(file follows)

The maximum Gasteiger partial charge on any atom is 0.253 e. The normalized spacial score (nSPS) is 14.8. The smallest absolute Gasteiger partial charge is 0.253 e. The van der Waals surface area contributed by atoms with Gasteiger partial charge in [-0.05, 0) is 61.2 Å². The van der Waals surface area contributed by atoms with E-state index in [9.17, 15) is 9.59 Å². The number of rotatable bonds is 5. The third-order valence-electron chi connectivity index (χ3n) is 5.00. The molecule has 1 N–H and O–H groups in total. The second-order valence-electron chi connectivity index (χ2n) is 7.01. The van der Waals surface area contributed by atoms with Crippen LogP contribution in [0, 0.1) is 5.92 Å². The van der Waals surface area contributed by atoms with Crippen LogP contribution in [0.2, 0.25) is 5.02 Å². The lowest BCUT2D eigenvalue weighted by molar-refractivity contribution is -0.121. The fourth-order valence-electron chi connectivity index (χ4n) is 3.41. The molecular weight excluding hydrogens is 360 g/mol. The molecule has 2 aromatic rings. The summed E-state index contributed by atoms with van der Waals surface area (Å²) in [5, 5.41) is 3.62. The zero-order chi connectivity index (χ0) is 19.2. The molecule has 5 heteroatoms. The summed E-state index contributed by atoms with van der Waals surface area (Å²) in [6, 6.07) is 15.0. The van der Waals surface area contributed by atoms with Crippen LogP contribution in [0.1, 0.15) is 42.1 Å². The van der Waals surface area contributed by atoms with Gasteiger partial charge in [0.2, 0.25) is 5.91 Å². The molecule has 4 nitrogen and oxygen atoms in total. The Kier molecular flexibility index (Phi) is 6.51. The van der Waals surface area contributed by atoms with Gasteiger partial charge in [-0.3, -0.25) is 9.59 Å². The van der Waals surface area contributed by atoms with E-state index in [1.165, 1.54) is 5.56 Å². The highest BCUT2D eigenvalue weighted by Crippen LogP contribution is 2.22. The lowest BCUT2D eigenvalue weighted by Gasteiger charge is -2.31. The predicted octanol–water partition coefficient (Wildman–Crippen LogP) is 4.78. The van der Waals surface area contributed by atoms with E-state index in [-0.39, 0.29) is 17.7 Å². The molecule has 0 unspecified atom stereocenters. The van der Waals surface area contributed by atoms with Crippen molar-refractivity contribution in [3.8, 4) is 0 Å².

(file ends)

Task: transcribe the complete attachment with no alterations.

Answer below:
The maximum Gasteiger partial charge on any atom is 0.253 e. The normalized spacial score (nSPS) is 14.8. The smallest absolute Gasteiger partial charge is 0.253 e. The van der Waals surface area contributed by atoms with Gasteiger partial charge in [-0.05, 0) is 61.2 Å². The van der Waals surface area contributed by atoms with E-state index in [9.17, 15) is 9.59 Å². The number of rotatable bonds is 5. The third-order valence-electron chi connectivity index (χ3n) is 5.00. The molecule has 1 N–H and O–H groups in total. The second-order valence-electron chi connectivity index (χ2n) is 7.01. The van der Waals surface area contributed by atoms with Crippen LogP contribution in [0, 0.1) is 5.92 Å². The van der Waals surface area contributed by atoms with Crippen LogP contribution in [0.2, 0.25) is 5.02 Å². The lowest BCUT2D eigenvalue weighted by molar-refractivity contribution is -0.121. The fourth-order valence-electron chi connectivity index (χ4n) is 3.41. The molecular weight excluding hydrogens is 360 g/mol. The molecule has 2 aromatic rings. The summed E-state index contributed by atoms with van der Waals surface area (Å²) in [5, 5.41) is 3.62. The zero-order chi connectivity index (χ0) is 19.2. The molecule has 5 heteroatoms. The summed E-state index contributed by atoms with van der Waals surface area (Å²) in [6, 6.07) is 15.0. The van der Waals surface area contributed by atoms with Crippen LogP contribution in [0.1, 0.15) is 42.1 Å². The van der Waals surface area contributed by atoms with Gasteiger partial charge in [0.2, 0.25) is 5.91 Å². The molecule has 4 nitrogen and oxygen atoms in total. The Kier molecular flexibility index (Phi) is 6.51. The van der Waals surface area contributed by atoms with Gasteiger partial charge in [-0.3, -0.25) is 9.59 Å². The van der Waals surface area contributed by atoms with E-state index in [1.165, 1.54) is 5.56 Å². The highest BCUT2D eigenvalue weighted by Crippen LogP contribution is 2.22. The lowest BCUT2D eigenvalue weighted by Gasteiger charge is -2.31. The predicted octanol–water partition coefficient (Wildman–Crippen LogP) is 4.78. The van der Waals surface area contributed by atoms with E-state index in [-0.39, 0.29) is 17.7 Å². The molecule has 0 unspecified atom stereocenters. The van der Waals surface area contributed by atoms with Crippen molar-refractivity contribution in [3.8, 4) is 0 Å².